An Atheist Writes a Poem: Thomas Hardy’s “God’s Education”

I love this poem, not just for its power as language, but also for its Job-like evocation of the problem of suffering. Hardy recounts the death of a loved one, and his subsequent argument with God over her death. In content and world-weary tone, Hardy’s poem recalls Shakespeare’s, “As flies to wanton boys are we to the gods. They kill us for their sport.”:


I saw him steal the light away

That haunted in her eye:

It went so gently none could say

More than that it was there one day

And missing by-and-by.


I watched her longer, and he stole

Her lily tincts and rose;

All her young sprightliness of soul

Next fell beneath his cold control,

And disappeared like those.


I asked: ‘Why do you serve her so?

Do you, for some glad day,

Hoard these her sweets—?’ He said, ‘O no,

They charm not me; I bid Time throw

Them carelessly away.’

Said I: ‘We call that cruelty—

We, your poor mortal kind.’

He mused. ‘The thought is new to me.

Forsooth, though I men’s master be,

Theirs is the teaching mind!’


The last three lines could be read in two ways, couldn’t they? Is God acknowledging Hardy’s accusation of divine moral callousness, or is He being ironic?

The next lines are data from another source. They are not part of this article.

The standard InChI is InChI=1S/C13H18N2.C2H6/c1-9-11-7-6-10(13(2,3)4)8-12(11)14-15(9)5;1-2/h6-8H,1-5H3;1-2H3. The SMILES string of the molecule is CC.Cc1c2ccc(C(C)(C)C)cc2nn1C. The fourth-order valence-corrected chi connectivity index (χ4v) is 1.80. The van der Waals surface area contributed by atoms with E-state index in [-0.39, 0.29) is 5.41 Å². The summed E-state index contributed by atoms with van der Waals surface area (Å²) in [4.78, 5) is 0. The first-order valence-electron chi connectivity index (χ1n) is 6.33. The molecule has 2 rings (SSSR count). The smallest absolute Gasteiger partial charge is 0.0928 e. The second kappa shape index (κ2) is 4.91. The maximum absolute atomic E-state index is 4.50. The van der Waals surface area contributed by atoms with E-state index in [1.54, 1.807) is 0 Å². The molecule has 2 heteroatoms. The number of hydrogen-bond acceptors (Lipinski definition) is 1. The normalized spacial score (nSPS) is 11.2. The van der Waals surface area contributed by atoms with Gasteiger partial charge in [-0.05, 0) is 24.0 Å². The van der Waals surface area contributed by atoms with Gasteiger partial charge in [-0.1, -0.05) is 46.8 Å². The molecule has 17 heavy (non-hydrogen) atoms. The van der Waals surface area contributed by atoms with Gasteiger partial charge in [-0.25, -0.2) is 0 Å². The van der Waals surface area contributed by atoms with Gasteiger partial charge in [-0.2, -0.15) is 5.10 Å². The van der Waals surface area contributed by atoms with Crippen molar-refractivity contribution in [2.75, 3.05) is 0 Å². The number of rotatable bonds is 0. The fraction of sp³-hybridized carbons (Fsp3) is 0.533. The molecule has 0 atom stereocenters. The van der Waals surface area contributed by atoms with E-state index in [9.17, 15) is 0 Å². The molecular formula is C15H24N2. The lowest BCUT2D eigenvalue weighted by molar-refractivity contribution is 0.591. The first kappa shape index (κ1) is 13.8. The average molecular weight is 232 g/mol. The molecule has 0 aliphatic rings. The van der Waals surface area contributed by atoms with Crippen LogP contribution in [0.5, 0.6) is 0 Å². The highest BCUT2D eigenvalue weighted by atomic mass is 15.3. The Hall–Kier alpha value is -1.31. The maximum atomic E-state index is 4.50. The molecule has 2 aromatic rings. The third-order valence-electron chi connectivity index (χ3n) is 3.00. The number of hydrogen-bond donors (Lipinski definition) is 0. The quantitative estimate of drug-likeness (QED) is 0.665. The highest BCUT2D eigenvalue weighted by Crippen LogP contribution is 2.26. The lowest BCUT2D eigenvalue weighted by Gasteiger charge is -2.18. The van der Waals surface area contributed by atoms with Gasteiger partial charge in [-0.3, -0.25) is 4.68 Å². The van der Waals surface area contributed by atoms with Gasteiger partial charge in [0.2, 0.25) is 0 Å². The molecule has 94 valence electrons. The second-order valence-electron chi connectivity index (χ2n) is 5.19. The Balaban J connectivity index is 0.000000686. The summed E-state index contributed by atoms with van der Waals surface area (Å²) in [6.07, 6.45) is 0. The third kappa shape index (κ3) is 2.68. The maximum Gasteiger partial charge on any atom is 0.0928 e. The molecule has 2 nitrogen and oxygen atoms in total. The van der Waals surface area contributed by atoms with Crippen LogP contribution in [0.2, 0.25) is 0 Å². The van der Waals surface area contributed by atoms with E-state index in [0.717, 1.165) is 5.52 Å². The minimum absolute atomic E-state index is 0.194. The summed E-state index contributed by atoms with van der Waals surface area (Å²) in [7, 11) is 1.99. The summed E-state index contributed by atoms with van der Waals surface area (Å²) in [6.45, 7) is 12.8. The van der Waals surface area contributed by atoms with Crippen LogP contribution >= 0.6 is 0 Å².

And is Hardy?

The poem appeared, afterall, in Hardy’s 1909 collection of poems that he titled, Time’s Laughingstocks. Who are time’s laughingstocks? In this instance, is the joke on Hardy’s loved one? On Hardy? On God? Who or what, exactly, are the layered ironies in Hardy’s poem properly directed?

About Santi Tafarella

I teach writing and literature at Antelope Valley College in California.
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5 Responses to An Atheist Writes a Poem: Thomas Hardy’s “God’s Education”

  1. i believe Hardy is too much of a pessimist he criticises god and his poems are all depressing and sad. he has too much sad stories . here he is poking fun at god claiming that this is not the loving god we grew up learning about instead this is a god who takes the lives of people for no reason

    • Cece says:

      Is Hardy really an atheist though? because Atheisets do not beleive that a God exists. in this poem however, Hardly must have acknowledged the existence of a God because he was taking to him. He also speaks to God’s “cold control” giving the impression that he admitts the existence og a God but is in disagreement with the things he does. this can also be explain in the line “we your mortal kind” which shows that hardy acknowledges some sensse of inferiority to God.

      • Santi Tafarella says:


        Remember that a poem is an enactment; it may be in a persona other than the author’s. An old man can write a poem, for example, in the voice of a young man (or woman).


  2. rwstracy says:

    I love it for the poetry, but yearn for the longer view..

    To be left to our own devices, in a cruelly random world,
    Oh what a price we pay, for the luxury of free will.

  3. ashley says:

    well…being bipolar i can definately relate to hardy and i love writing and poetry and shakesphere and everything literature and im glad that i got the privledge to study his works….EXCELLENT!

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